-ChitosanAu10.0–50.0-Insulin delivery, bioadhesive and intestinal barrier bypass characters[150]
Gynostemma pentaphyllum
Makino
Folate-conjugated sulfated polysaccharidesAu4.0–6.0SphericalCamptothecin delivery[152]
Musa paradisiacaGal-Glc-[Gal-]GlcNAcAu1.7–1.9SphericalPolysaccharides of Targeting in
Streptococcus pneumoniae type 14
[153]
-β-cyclodextrin/
chitosan
Fe8.4–16.3SphericalProdigiosin delivery[154]
-Gum karayaAu20.0–25.0SphericalGemcitabine hydrochloride delivery[155]
-Dextran-lysozymeAu2.5–15.8SphericalDoxorubicin delivery[156]
Saccharomyces cerevisiaeMannanFe3O421.2–48.1EllipsoidalTargeting in antigen-presenting cells/macrophage[157,158]
-StarchAg11.5–19.3SphericalTargeting in mitochondrial membrane[159]
k-carrageenanFe3O44.0SphericalMethotrexate[160]
Table 4. Summary of literature data regarding the polysaccharide-based MNPs for biosensing.
Table 4. Summary of literature data regarding the polysaccharide-based MNPs for biosensing.
ResourcePolysaccharidesMetalsDiameter (nm)ShapeBiosensing applicationsReferences
Ceratonia siliquaLocust bean gumAu-SnO2/Ag16.0–28.0SphericalEthanol vapor sensing/hydrogen peroxide sensing[163,164,174]
-AlginateAg10.0–20.0SphericalDetection of manganese (II) ions[165]
-DextrinAg15.0–28.0SphericalDetection of copper (II) ions[166]
-ChitosanAg/Au7.3–8.8SphericalDetection of aromatic ortho-trihydroxy phenols/hydrogen sulfide/melamine[167,180,181]
-Guar gumAu/Pd/Ag6.0–10.0SphericalSensor for the detection of ammonia level/electrocatalytic hydrazine[169,171,182]
Cyamopsis tetragonalobaPolysaccharidesAu6.5SphericalSensor for the detection of ammonia[170]
C. arietinum L.Water extractsAu-SnO225.0SphericalSensor for the detection of NO2[173]
Leuconostoc mesenteroides T3DextranAg/Au9.9–13.9SphericalSensor for the detection of cysteine/insulin[175,176]
-CellobioseAu10.7–33.5-Measurement of cellobiase activity[177]
-Hyaluronic acidAu14.0–19.0SphericalHyaluronidase inhibitor screening[178]
BagasseXylanAg20.0–35.0SphericalDetection of Hg2+[183]
-β-cyclodextrin-dextran-g-stearic acidFe3O459.0–149.0MicellesMagnetic resonance imaging for monitoring cancer cells[184]
Table 5. Summary of literature data regarding the catalytic property of PMNPs.
Table 5. Summary of literature data regarding the catalytic property of PMNPs.
ResourcePolysaccharidesMetalsDiameter (nm)ShapeReaction typesReference
-XanthanAg5.0–40.0Spherical4-NP reduction[83]
PortulacaArabinogalactanAg20.0–30.0Spherical4-NP reduction[97]
-DextrinAg/Au8.0–28.0Spherical4-NP reduction[166]
Ceratonia siliquaLocust bean gumAu-Spherical4-NP reduction[174]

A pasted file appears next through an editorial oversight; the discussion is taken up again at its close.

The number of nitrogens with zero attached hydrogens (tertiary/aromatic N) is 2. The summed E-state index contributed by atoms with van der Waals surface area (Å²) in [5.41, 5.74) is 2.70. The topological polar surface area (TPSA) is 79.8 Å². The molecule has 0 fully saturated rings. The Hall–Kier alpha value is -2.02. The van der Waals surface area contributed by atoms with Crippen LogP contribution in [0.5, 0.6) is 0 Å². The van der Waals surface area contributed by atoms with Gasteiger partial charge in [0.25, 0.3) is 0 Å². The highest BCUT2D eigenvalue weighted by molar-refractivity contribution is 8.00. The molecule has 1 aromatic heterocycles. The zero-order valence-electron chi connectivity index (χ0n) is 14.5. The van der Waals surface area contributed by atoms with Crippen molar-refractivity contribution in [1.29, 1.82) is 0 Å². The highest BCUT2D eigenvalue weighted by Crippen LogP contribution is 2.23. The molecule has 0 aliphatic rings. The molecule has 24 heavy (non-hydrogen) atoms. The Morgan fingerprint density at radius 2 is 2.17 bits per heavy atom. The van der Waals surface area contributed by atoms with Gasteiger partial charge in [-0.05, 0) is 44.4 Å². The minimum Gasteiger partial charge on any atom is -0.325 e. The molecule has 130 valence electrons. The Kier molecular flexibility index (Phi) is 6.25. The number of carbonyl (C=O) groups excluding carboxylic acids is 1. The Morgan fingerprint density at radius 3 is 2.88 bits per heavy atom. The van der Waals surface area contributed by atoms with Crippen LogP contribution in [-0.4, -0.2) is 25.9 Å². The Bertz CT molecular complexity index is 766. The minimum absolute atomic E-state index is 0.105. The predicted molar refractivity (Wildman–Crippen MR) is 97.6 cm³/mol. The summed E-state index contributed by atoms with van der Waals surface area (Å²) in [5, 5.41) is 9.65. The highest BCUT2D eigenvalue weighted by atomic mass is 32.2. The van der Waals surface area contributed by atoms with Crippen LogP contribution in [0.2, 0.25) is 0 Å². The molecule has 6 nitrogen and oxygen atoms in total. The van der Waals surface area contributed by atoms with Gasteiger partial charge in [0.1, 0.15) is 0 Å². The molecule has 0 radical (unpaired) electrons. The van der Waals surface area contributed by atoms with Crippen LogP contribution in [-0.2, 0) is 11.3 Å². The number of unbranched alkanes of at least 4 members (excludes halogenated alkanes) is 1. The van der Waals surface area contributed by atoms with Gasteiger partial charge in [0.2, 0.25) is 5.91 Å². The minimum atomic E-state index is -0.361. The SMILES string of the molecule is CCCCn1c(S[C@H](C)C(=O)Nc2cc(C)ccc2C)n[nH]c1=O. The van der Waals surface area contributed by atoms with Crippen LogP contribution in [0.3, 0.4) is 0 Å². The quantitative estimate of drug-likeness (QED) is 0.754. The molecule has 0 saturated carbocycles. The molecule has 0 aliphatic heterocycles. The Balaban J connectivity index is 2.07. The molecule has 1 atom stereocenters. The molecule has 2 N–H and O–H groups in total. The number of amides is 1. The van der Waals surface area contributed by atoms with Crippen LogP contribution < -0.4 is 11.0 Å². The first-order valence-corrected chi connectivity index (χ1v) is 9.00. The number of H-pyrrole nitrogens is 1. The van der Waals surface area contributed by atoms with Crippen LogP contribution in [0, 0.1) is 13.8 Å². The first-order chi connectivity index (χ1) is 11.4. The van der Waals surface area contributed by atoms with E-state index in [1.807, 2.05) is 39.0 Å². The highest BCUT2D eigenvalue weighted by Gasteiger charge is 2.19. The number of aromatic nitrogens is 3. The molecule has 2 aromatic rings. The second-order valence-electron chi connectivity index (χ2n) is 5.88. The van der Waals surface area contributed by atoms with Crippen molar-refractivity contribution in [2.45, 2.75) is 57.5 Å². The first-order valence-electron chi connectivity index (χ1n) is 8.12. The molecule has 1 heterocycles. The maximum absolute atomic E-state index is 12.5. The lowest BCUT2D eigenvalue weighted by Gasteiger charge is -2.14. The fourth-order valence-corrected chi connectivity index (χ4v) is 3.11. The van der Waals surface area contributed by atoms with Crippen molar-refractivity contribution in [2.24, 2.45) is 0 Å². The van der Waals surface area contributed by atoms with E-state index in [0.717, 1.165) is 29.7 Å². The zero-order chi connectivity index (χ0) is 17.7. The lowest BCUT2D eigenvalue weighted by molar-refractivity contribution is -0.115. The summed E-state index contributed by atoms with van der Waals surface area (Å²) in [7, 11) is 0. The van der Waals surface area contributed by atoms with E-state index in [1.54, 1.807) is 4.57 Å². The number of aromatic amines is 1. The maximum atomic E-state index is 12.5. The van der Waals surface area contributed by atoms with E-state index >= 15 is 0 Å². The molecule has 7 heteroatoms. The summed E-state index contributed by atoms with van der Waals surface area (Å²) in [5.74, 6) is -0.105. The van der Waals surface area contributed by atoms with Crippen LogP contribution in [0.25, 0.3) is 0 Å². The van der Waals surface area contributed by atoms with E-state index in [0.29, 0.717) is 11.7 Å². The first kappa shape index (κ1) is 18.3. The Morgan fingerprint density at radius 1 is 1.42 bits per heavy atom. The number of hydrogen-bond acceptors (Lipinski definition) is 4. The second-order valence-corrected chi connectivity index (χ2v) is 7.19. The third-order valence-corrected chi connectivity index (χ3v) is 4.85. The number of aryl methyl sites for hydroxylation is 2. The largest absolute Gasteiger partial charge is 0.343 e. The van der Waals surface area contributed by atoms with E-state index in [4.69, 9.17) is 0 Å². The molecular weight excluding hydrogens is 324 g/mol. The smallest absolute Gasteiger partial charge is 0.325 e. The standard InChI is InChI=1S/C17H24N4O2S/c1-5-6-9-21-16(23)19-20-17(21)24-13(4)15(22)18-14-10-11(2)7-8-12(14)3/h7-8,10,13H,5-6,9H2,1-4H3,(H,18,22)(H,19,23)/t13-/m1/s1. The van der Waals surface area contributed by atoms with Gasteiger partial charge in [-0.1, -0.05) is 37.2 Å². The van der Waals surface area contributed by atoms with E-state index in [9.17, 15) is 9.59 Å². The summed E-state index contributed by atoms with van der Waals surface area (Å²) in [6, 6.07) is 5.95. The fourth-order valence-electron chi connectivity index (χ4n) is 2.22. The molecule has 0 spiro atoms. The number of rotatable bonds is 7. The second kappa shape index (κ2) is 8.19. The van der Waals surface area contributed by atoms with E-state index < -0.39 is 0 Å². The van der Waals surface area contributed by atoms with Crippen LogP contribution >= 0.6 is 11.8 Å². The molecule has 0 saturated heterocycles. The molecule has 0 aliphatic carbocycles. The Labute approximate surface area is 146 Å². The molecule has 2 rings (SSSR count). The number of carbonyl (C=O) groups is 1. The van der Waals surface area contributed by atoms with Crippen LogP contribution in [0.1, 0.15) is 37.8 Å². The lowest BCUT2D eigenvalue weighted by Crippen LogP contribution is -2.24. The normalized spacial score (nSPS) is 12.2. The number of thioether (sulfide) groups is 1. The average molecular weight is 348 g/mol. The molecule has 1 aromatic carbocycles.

Chondrus crispusIrish mossFe3O4-HomogeneousImidazopyrimidine derivatives synthesis[185]
-AlginateBi5.0–8.0Porous4-NP reduction[192]
Cordyceps sinensisExopolysaccharidesAg5.0Spherical4-NP reduction[193]
-GlucomannanAu12.0–31.0Spherical4-NP reduction[194]
Cochlospermum religiosumKatira gumAu6.9Spherical4-NP reduction[195]
-Starch-g-polyAg-Au11.1-4-NP reduction[196]
-Xylan-type hemicelluloseTerpyridine-Pd10.0–20.0ParticleSuzuki–Miyaura reaction[199]
-AlginatePd-Cu>10Fibrils networkSuzuki–Miyaura reaction[200]
Klebsiella oxytoca BAS-10ExopolysaccharidesFe/Fe-Pd1.0–1.5ClusterHydrodechlorination reaction[201]
Klebsiella oxytoca BAS-10ExopolysaccharidesPd30.0–550.0Jagged undefined structuresAqueous biphasic hydrogenation[202]
-Cellulose nanofibrilsAg25.2–18.0PorousRhodamine B degradation[203]
CornCrosslinked carboxymethyl starch/celluloseZnO/Zn20.0–100.0SphericalPhotodegradation of dyes[204]
AlgaeAlginAl4.0–5.0Rough with wrinkled surfaceEsterification reaction[205]
-ChitosanZrO9.0-Benzylation of o-xylene[206]
-Sodium alginateCu-Mn10.0–20.0SphericalToluene oxidation[207]
-DextrinAu8.4–12.0-Liquid phase oxidation of ethylene glycol[208]
-ChitinAg5.5–15.2Mesoporous, fibrousp-NP reduction[209]
-SalepPd (II)-RoughSuzuki coupling reaction[210]
-AlginateAu20.0–40.0Centered cubic crystal latticeDecoloration of Azo-Dyes[211]
Bupleurum falcatumWater extractAu8.2–12.8Spherical4-NP reduction[212]
Acetobacter xylinum NCIM2526LevanAg/Au5.0–12.0Spherical4-NP reduction[213]
-Chitosan/
corn starch/
sodium alginate
ZnO8.3–11.3Hexagonal phase with
Wurtzite structure
Photocatalytic reaction[214]
Pleurotus floridaGlucanAu19.0–27.2Spherical4-NP reduction[215]
-StarchPd1.5–4.5SphericalHeck reaction, Suzuki reaction, Sonogashira reaction[216]